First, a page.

This is why the Holy Spirit apportioned the gifts, and made some apostles, others prophets, others evangelists, and others pastors and teachers: that the saints, the faithful Christians, become perfected. As in a household, honor and service are apportioned, and there is honor and service appropriate to parents, honor and service appropriate to adult sons and daughters, and honor and service appropriate to young children and servants-yet all serve together for the benefit of one another; so it is in God’s house, the Holy Church: with every honor is a corresponding service, and the services of each are beneficial to all. Thus the body of Christ, God’s Holy Church, is gradually and wisely built. Each of the faithful, assisted by the others, grows and develops as a member of this body; grows and develops in holiness and purity, and in a corresponding measure and proportion to the whole great body.

~ Bishop Nikolai Velimirovich, Prologue of Ochrid (on the purpose of the apportionment of gifts, ministries and callings)



A Walk Through the Old Testament – Part Two
Saturday, November 25, 2017, 12:00 PM

A panoramic view of the Old Testament and it importance to ancient Christianity.

University of Nottingham professor Margaret Barker, past President of the Society for Old Testament Studies, has developed an approach to Biblical Studies now known as Temple Theology, which uses a wide variety of sources to trace the roots of Christian theology back to the first Temple and to illustrate how the world view, traditions, customs and symbolism of the Temple were formative influences on the development of Christianity.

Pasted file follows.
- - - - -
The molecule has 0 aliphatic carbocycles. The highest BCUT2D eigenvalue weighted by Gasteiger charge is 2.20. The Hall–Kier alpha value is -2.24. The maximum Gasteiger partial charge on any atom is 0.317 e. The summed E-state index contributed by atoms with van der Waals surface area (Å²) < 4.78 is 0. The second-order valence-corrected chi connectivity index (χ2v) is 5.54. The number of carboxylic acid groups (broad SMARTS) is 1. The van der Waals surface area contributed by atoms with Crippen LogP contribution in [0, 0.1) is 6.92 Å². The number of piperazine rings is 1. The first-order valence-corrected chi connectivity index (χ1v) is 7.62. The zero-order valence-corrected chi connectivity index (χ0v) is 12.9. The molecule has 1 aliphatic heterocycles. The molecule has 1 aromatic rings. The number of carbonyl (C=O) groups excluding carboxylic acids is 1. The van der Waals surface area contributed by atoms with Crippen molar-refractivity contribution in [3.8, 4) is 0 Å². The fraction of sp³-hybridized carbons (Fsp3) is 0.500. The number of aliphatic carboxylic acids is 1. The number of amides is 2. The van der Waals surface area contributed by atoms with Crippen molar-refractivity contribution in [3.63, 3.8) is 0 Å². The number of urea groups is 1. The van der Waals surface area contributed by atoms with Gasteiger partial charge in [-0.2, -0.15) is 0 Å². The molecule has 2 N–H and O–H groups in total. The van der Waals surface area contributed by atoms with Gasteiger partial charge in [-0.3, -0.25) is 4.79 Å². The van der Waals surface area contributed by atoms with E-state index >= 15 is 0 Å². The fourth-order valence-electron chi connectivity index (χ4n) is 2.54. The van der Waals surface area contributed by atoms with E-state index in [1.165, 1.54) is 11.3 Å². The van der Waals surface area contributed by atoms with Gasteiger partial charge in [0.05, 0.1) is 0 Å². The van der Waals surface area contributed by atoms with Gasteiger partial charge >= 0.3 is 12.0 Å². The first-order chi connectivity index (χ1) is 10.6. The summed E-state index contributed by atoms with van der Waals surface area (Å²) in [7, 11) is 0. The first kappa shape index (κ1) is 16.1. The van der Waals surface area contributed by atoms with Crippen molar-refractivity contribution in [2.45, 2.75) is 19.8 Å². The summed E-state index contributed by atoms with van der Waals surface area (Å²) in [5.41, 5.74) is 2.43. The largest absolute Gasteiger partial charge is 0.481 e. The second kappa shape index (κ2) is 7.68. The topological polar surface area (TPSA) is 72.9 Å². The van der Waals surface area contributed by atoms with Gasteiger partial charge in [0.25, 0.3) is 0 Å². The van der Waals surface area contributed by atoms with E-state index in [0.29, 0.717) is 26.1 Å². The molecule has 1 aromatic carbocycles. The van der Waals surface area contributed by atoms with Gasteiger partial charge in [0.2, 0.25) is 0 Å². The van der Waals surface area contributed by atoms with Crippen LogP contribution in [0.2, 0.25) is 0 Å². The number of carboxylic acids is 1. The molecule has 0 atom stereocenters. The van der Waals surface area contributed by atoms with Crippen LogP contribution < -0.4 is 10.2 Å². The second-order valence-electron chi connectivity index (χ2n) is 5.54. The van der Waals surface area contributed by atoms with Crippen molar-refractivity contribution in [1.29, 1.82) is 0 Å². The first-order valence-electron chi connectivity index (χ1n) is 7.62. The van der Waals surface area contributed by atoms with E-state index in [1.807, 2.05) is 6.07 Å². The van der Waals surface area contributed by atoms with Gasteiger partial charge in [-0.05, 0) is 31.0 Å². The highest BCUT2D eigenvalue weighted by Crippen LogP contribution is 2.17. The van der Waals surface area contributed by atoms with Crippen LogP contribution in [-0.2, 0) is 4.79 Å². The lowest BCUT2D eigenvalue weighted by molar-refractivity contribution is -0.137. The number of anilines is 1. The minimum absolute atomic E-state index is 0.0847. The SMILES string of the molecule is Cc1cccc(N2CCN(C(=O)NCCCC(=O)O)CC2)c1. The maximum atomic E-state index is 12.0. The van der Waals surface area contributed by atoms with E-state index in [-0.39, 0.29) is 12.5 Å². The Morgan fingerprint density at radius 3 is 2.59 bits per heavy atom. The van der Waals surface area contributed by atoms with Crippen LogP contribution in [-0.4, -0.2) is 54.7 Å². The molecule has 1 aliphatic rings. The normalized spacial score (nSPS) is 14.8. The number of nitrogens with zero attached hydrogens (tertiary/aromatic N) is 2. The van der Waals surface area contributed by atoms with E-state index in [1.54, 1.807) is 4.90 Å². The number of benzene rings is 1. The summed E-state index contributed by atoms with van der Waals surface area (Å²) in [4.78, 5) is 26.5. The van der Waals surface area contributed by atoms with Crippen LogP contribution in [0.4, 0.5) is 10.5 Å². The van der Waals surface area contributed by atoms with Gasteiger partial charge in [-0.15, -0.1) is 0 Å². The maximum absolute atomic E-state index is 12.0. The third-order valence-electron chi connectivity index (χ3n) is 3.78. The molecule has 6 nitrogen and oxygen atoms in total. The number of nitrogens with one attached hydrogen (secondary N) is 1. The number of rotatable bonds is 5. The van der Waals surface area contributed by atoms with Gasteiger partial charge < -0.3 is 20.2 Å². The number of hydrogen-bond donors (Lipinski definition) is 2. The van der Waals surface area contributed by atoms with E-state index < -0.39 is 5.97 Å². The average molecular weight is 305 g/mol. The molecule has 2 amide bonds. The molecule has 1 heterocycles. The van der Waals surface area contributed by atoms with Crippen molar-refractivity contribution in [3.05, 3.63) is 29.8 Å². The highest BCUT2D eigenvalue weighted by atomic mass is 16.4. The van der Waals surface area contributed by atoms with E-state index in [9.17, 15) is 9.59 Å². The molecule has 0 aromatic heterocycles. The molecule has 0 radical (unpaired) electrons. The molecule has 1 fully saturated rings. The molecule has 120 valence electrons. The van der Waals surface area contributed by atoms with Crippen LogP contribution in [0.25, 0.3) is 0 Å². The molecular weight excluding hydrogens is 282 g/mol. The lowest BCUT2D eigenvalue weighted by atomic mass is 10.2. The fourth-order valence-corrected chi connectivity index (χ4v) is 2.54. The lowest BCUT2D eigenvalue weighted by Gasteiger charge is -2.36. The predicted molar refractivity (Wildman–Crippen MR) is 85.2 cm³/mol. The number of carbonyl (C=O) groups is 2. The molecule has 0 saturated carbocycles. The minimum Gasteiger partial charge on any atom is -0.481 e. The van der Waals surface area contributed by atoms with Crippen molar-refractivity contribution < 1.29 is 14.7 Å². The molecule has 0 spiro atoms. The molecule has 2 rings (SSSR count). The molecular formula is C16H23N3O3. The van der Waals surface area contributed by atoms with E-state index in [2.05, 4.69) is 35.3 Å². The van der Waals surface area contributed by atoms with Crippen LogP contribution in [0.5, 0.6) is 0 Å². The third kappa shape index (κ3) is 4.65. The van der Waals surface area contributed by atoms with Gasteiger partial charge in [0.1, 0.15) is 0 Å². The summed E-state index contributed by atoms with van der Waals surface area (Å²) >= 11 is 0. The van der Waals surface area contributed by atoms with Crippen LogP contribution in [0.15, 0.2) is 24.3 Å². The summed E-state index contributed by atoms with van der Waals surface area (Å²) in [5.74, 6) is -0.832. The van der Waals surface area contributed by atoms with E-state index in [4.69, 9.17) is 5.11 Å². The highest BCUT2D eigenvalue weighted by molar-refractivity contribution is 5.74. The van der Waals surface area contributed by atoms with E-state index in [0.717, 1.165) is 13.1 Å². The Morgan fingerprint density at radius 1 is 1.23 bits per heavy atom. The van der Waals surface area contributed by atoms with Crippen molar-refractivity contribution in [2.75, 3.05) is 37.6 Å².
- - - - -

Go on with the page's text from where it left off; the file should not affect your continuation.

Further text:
A Walk Through the Old Testament – Part One
Sunday, November 19, 2017, 12:00 PM

A panoramic view of the Old Testament and it importance to ancient Christianity.

University of Nottingham professor Margaret Barker, past President of the Society for Old Testament Study, has developed an approach to Biblical Studies now known as Temple Theology, which uses a wide variety of sources to trace the roots of Christian theology back to the first Temple and to illustrate how the world view, traditions, customs and symbolism of the Temple were formative influences on the development of Christianity.

Margaret Barker Page at Amazon